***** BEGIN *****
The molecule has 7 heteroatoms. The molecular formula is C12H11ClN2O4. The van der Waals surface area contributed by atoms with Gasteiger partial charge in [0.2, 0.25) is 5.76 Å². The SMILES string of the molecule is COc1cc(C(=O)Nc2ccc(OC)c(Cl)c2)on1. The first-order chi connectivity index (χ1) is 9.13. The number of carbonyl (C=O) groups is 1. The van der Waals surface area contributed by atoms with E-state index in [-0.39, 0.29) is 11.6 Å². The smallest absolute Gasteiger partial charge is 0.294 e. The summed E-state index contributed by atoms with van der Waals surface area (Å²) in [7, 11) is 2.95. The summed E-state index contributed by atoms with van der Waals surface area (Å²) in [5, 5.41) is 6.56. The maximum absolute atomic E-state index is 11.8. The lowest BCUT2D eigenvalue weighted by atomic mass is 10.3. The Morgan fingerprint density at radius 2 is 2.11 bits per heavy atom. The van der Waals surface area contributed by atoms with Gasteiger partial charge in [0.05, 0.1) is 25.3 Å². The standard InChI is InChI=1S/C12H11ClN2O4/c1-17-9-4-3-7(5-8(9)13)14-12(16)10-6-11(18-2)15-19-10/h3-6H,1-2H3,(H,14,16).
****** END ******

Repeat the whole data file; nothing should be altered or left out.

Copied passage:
The molecule has 7 heteroatoms. The molecular formula is C12H11ClN2O4. The van der Waals surface area contributed by atoms with Gasteiger partial charge in [0.2, 0.25) is 5.76 Å². The SMILES string of the molecule is COc1cc(C(=O)Nc2ccc(OC)c(Cl)c2)on1. The first-order chi connectivity index (χ1) is 9.13. The number of carbonyl (C=O) groups is 1. The van der Waals surface area contributed by atoms with E-state index in [-0.39, 0.29) is 11.6 Å². The smallest absolute Gasteiger partial charge is 0.294 e. The summed E-state index contributed by atoms with van der Waals surface area (Å²) in [7, 11) is 2.95. The summed E-state index contributed by atoms with van der Waals surface area (Å²) in [5, 5.41) is 6.56. The maximum absolute atomic E-state index is 11.8. The lowest BCUT2D eigenvalue weighted by atomic mass is 10.3. The Morgan fingerprint density at radius 2 is 2.11 bits per heavy atom. The van der Waals surface area contributed by atoms with Gasteiger partial charge in [0.05, 0.1) is 25.3 Å². The standard InChI is InChI=1S/C12H11ClN2O4/c1-17-9-4-3-7(5-8(9)13)14-12(16)10-6-11(18-2)15-19-10/h3-6H,1-2H3,(H,14,16).